- Research article
- Open Access
- Open Peer Review
The neck-region polymorphism of DC-SIGNR in peri-centenarian from Han Chinese Population
- Hui Li†1, 2, 3, 4,
- Cheng-Ye Wang†1, 2, 3, 4,
- Jia-Xin Wang†2,
- Nelson Leung-Sang Tang4, 5, 6,
- Liang Xie1, 2, 3, 4,
- Yuan-Ying Gong1, 4,
- Zhao Yang7,
- Liang-You Xu8,
- Qing-Peng Kong1, 4 and
- Ya-Ping Zhang1, 2, 4Email author
© Li et al; licensee BioMed Central Ltd. 2009
- Received: 31 March 2009
- Accepted: 14 December 2009
- Published: 14 December 2009
DC-SIGNR (also called CD209L) has been extensively studied on its role in host genetic predisposition to viral infection. In particular, variable number tandem repeat (VNTR) of the neck-region of DC-SIGNR is highly polymorphic and the polymorphism has been investigated for genetic predisposition to various infectious diseases, though conflicting results had been reported. As infection is a major cause of human death and a mechanism of natural selection, we hypothesized that VNTR polymorphism of DC-SIGNR might have an effect on human life span.
Here we collected 361 peri-centenarian individuals (age ≥94 for female and age ≥90 for male) and 342 geographically matched controls (age 22-53, mean 35.0 ± 12.0) from Han Chinese. The VNTR polymorphism of the neck region was determined by PCR and genotype was called by separating the PCR products in agarose gel.
A total of 11 genotypes and 5 alleles were found in our population. The genotype distribution, allele frequencies and homozygote proportion did not show a significant difference between peri-centenarian and control group. As gender differences in lifespan are ubiquitously observed throughout the animal kingdom, we then stratified the samples by gender. There was more 6/7 genotypes in female peri-centenarian group than that in female control group, at a marginal level of significance (5.56 vs. 1.28%, p = 0.041). The difference was not significant after correction by Bonferroni method. It suggests a possible differential effect of DC-SIGNR VNTR genotypes between sexes. Further studies are warranted to confirm our preliminary findings and investigate the mechanisms of the underlying functions.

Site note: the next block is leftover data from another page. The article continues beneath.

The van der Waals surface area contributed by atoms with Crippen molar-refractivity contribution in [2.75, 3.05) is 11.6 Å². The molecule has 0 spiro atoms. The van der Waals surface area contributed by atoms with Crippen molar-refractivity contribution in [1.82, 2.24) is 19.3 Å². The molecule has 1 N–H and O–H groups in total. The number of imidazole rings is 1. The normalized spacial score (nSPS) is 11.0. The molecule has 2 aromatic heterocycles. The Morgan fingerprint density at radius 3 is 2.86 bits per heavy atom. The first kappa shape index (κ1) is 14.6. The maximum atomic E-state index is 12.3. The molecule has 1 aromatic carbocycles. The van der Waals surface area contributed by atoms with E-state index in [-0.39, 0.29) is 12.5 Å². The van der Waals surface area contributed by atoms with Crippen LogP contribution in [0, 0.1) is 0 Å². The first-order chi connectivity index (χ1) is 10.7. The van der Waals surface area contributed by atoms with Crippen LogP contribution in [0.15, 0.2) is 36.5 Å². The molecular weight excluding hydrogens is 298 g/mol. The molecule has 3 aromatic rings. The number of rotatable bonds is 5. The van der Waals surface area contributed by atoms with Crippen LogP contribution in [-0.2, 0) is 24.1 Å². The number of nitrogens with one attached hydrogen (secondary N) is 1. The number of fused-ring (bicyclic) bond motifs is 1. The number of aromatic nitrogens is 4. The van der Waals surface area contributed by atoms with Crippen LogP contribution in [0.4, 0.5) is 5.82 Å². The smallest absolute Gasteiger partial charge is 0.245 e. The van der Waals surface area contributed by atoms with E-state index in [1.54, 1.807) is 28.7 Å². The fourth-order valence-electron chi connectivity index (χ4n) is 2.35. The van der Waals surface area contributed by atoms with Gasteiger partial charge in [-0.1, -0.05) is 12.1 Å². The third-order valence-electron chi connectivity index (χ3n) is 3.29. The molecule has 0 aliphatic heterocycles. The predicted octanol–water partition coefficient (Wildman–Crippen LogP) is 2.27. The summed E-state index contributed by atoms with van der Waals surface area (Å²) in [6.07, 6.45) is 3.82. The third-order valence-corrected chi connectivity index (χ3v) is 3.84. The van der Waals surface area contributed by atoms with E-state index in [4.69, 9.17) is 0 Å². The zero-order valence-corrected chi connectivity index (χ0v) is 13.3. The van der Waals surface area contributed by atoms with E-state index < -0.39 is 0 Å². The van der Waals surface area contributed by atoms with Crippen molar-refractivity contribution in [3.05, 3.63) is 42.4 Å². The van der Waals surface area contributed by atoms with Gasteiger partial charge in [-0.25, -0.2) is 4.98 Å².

Our study indicated that there was absence of association between the neck region polymorphism of DC-SIGNR and longevity in Han Chinese population. But the question of whether the DC-SIGNR could affect longevity in a gender-specific pattern remains open.
- Neck Region
- Dengue Virus
- Variable Number Tandem Repeat
- Carbohydrate Recognition Domain
- Marginal Level
Dendritic cell-specific intracellular adhesion molecular-3-grabbing nonintegrin (DC-SIGN) and DC-SIGN related (DC-SIGNR) are C-type lectins involved in both innate and adaptive immunity. As DC-SIGN and DC-SIGNR originated from the duplication of the same ancestral gene, they are located side-by-side within a ~26-kb segment of chromosome 19p13.2-3 and they share similar functions as cell adhesion receptors and pathogen recognition receptors. A large number of their binding targets are of clinical significance, including bacteria such as Mycobacterium tuberculosis, Helicobacter pylori, and certain Klebsiela pneumonia strains, as well as virus, such as HIV-1, HIV-2, Ebola virus, cytomegalovirus, hepatitis C virus(HCV), Dengue virus, and SARS-coronavirus [2–5]. One difference between DC-SIGN and DC-SIGNR is that DC-SIGN is expressed primarily on phagocytic cells, such as dendritic cells and macrophages, whereas DC-SIGNR expression is restricted to endothelial cells in liver, lymph nodes and placental capillaries[6, 7].
DC-SIGNR is a type II transmembrane protein composed of three domains: an N-terminal cytoplasmic domain, a neck region made up of a highly conserved 23-amino-acid repeat, and a C-terminal extracellular C-type carbohydrate recognition domain (CRD) involved in pathogen binding. The neck region connects the CRD from the transmembrane region and assembles the lectin into a tetrameric protein conformation on the cell surface. Thus the neck region is responsible for the homo-oligomerization that brings the CRDs into proximity for high-affinity ligand binding. On the other hand, heterozygous expression of DC-SIGNR of different length in the neck region may lead to reduced ligand-binding affinity and loss of the efficient recognition of multivalent ligands[8, 10]. Furthermore, the length variations of this neck region can critically influence the pathogen-binding properties of the CRD of these proteins, as some studies have found associations between length variation of the neck region and susceptibility to various infectious diseases, such as HIV, HCV, and SARS [11–17], though conflicting results were also found. These infectious diseases affect an individual's life span, since they can be life-threatening and may lead to early death if lacking effective treatments. This is one of the mechanisms for natural selection in a population.